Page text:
I teach calligraphers to become Torah scribes, and I teach schools and congregations about Torah scrolls and the Jewish scribal arts. I think all Jews ought to be able to access the magic of Torah, so one of the things I try to do, in my teaching, is to reach everybody. This often involves adapting lessons to include people with needs I’m not used to encountering. I’d like to share some of the ways that I make that happen.
Teachers use lots of different activities in classrooms to communicate information in many different ways, because not all types of communication work well for everyone. When we talk to different age groups, we adapt to an age-appropriate delivery. Adapting for special needs is a bit like that, but taking into account the difference in people’s bodies or brains, rather than difference in age.
Recently I gave a workshop at a Hebrew school in which all of the students were to have a go at doing Torah script. One student told me that he physically can’t write; he finds writing so hard that he’s allowed to type all his schoolwork. I could tell he wasn’t happy, but I encouraged him to have a go anyway, because I had a dozen other kids who all also needed attention. He left early, after coloring every inch of his paper blue.
This was an example of my entirely failing to adapt the lesson for him. I was so focused on “This is a writing workshop” that I forgot that there are multiple educational goals to such a program.
I should have remembered that the content of the lesson was not just “have a go at writing Torah script.” In trying to get this student to engage with my chosen way of delivering the content (“do this writing activity”), I failed to make any of the content accessible to him (he left early and did not engage). I could have adapted my delivery (by saying “Let’s print this” instead of insisting he write it) and given him a different version of the content (“What’s the prettiest font you can think of? Why would we choose a pretty font?”).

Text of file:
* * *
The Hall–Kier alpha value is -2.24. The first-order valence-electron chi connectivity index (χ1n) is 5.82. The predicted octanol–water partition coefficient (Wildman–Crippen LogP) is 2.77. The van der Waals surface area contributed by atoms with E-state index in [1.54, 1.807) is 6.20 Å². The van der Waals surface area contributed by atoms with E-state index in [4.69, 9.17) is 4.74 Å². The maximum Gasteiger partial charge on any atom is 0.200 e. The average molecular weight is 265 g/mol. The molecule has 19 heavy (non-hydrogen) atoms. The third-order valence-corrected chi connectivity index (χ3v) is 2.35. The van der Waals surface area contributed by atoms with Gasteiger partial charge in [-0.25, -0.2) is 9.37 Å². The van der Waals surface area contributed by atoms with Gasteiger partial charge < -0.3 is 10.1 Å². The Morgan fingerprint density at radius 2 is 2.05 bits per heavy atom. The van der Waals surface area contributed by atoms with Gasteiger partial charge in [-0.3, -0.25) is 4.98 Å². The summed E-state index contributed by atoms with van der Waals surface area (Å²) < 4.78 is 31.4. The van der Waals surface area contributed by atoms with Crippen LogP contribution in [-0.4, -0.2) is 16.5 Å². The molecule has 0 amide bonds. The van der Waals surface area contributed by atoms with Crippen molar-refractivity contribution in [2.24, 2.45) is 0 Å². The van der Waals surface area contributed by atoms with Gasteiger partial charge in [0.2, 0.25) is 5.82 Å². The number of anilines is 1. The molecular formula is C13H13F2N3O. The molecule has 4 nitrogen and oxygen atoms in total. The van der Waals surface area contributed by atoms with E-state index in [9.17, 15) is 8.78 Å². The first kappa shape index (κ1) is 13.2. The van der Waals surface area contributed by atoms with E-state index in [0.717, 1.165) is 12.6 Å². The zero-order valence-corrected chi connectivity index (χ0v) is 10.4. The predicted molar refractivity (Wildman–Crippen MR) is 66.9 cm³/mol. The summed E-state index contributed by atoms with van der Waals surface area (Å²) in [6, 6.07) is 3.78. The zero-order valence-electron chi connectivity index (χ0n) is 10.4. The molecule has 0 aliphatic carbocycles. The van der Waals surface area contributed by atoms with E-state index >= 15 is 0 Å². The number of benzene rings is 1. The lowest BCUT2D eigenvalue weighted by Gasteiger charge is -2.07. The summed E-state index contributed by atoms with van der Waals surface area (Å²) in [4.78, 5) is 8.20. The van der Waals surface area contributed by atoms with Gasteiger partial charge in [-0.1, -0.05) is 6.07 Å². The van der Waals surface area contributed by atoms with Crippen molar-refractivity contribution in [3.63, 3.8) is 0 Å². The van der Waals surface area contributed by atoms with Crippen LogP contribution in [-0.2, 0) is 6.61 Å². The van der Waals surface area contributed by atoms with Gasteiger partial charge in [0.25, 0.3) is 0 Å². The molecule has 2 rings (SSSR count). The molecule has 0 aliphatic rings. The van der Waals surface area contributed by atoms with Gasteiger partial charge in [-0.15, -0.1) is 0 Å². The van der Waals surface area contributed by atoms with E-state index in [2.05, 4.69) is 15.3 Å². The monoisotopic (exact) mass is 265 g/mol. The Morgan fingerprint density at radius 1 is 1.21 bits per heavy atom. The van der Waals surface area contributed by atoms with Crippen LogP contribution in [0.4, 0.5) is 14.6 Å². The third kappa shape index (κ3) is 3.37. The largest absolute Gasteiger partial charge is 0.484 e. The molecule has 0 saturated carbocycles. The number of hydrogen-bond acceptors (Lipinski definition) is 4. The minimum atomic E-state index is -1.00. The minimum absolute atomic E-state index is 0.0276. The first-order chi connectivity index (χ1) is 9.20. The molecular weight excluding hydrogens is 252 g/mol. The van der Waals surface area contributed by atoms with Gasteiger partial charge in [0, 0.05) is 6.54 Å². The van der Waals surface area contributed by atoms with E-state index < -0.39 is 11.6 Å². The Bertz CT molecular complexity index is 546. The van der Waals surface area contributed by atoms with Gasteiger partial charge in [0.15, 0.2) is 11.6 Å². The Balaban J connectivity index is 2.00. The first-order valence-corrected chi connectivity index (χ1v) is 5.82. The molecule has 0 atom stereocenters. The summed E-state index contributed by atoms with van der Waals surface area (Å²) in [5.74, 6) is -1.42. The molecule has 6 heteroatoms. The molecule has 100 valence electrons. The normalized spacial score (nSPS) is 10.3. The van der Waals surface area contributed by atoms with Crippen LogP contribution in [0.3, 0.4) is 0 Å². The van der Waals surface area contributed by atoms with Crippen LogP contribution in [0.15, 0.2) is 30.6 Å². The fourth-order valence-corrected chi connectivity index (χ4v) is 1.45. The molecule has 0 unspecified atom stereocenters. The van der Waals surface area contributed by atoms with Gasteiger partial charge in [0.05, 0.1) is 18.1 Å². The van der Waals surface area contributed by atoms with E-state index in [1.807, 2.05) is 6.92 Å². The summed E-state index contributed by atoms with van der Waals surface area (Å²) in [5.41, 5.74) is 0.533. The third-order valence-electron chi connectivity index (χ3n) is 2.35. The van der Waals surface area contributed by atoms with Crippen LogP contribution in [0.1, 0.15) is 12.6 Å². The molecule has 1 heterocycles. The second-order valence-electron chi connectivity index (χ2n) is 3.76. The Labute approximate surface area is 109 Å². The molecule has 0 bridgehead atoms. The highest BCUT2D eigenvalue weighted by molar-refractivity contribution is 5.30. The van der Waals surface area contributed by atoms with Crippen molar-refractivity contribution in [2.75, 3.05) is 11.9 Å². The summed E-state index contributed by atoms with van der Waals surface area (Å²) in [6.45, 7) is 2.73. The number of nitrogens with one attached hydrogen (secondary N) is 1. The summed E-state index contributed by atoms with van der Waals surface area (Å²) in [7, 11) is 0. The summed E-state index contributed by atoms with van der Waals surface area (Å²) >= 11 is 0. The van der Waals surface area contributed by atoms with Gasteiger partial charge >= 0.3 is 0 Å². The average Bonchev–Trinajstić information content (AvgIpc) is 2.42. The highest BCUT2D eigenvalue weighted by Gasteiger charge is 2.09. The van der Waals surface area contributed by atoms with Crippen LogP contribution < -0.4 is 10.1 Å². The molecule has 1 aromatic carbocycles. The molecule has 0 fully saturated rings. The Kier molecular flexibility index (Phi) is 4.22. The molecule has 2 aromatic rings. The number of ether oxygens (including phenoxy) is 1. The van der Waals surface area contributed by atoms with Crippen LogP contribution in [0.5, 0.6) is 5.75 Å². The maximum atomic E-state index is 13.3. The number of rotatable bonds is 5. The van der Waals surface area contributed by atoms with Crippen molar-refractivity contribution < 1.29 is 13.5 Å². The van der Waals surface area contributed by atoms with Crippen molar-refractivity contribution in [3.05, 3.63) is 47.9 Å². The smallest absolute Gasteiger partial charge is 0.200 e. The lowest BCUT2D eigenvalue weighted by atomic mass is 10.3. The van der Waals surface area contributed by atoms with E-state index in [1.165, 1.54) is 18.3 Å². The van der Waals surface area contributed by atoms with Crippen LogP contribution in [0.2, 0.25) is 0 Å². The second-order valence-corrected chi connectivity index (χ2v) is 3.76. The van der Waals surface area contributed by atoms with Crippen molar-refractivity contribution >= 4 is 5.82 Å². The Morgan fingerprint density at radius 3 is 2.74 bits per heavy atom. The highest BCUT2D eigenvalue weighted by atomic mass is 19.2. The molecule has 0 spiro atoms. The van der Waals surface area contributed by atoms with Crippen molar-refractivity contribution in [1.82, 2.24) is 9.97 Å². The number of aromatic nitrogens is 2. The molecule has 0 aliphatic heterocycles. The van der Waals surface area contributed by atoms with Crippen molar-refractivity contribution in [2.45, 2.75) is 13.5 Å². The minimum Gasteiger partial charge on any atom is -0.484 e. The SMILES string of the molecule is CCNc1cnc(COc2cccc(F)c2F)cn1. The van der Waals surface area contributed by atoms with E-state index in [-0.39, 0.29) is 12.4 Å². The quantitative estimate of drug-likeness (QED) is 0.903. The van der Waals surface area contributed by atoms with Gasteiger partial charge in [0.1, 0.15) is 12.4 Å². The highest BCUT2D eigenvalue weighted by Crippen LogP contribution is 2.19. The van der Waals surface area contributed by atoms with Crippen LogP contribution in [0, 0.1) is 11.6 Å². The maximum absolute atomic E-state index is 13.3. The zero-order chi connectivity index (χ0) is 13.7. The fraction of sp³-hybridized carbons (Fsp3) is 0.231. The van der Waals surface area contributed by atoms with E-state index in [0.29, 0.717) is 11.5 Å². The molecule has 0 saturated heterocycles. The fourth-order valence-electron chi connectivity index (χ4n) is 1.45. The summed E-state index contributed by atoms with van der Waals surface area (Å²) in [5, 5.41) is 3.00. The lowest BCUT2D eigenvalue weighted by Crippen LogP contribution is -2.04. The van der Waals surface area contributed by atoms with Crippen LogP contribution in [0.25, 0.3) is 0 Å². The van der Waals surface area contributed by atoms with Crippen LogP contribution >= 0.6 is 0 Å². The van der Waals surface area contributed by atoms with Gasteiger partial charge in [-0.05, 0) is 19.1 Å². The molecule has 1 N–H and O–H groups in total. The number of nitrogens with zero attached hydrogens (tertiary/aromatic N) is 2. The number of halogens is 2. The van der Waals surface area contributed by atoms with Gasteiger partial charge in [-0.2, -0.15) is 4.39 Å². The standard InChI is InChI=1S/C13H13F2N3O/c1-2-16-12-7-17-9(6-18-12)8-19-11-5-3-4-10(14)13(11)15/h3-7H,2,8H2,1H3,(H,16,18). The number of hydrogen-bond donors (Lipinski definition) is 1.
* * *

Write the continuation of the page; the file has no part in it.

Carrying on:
Sometimes the stakes are even higher, like when I’m teaching calligraphers how to write Torah scrolls. A Torah scroll has to be made correctly. There’s not a lot of room for compromising on content. But even in a high-stakes educational context, there is room for adaptation. Students can do things differently without compromising on content.
I have taught students with significant learning, motor and visual impairments; some of whom have gone on to write kosher Torahs. This is not to sacrifice those students on the saccharine altar of inspiring the able-bodied. Rather, it is to illustrate the concept that education can often be adapted beyond all expectation, and adapted education can achieve real things. Fundamentally, it is about figuring out what the essential content is and discovering a way of communicating it to the student.
It can be scary for educators to do this. You have to admit to yourself that some of your content is not essential. And sometimes you have to adapt on the fly, which means improvising, and that means maybe getting it wrong sometimes. But we owe it to our students to at least try. It may be scary for the teacher to try to adapt, but it’s a lot scarier to be the student who knows there will be no adaptation.
Jen Taylor Friedman is a Torah scribe and educator. She is currently based in Montreal. She and her students write, repair and teach about Jewish sacred scrolls. Their website is www.stamscribes.com.